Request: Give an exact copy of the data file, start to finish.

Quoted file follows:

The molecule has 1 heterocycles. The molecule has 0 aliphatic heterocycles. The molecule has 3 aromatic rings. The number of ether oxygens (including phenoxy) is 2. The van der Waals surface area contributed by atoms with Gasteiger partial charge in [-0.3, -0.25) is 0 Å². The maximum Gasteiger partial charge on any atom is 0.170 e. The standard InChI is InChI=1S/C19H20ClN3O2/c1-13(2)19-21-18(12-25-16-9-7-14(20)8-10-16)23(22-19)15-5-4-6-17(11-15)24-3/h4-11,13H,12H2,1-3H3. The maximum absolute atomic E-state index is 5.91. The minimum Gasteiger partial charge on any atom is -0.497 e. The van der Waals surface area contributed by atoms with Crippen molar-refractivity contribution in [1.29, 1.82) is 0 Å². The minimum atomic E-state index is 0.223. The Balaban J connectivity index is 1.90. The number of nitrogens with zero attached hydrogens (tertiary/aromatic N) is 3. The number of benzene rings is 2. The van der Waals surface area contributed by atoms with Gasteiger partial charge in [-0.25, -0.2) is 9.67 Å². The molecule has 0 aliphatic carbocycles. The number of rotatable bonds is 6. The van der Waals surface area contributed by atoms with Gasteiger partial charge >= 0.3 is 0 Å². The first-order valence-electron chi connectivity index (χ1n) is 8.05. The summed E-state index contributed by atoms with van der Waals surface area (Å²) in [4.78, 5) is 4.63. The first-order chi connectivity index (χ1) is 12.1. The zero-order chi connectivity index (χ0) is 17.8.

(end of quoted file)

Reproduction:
The molecule has 1 heterocycles. The molecule has 0 aliphatic heterocycles. The molecule has 3 aromatic rings. The number of ether oxygens (including phenoxy) is 2. The van der Waals surface area contributed by atoms with Gasteiger partial charge in [-0.3, -0.25) is 0 Å². The maximum Gasteiger partial charge on any atom is 0.170 e. The standard InChI is InChI=1S/C19H20ClN3O2/c1-13(2)19-21-18(12-25-16-9-7-14(20)8-10-16)23(22-19)15-5-4-6-17(11-15)24-3/h4-11,13H,12H2,1-3H3. The maximum absolute atomic E-state index is 5.91. The minimum Gasteiger partial charge on any atom is -0.497 e. The van der Waals surface area contributed by atoms with Crippen molar-refractivity contribution in [1.29, 1.82) is 0 Å². The minimum atomic E-state index is 0.223. The Balaban J connectivity index is 1.90. The number of nitrogens with zero attached hydrogens (tertiary/aromatic N) is 3. The number of benzene rings is 2. The van der Waals surface area contributed by atoms with Gasteiger partial charge in [-0.25, -0.2) is 9.67 Å². The molecule has 0 aliphatic carbocycles. The number of rotatable bonds is 6. The van der Waals surface area contributed by atoms with Gasteiger partial charge >= 0.3 is 0 Å². The first-order valence-electron chi connectivity index (χ1n) is 8.05. The summed E-state index contributed by atoms with van der Waals surface area (Å²) in [4.78, 5) is 4.63. The first-order chi connectivity index (χ1) is 12.1. The zero-order chi connectivity index (χ0) is 17.8.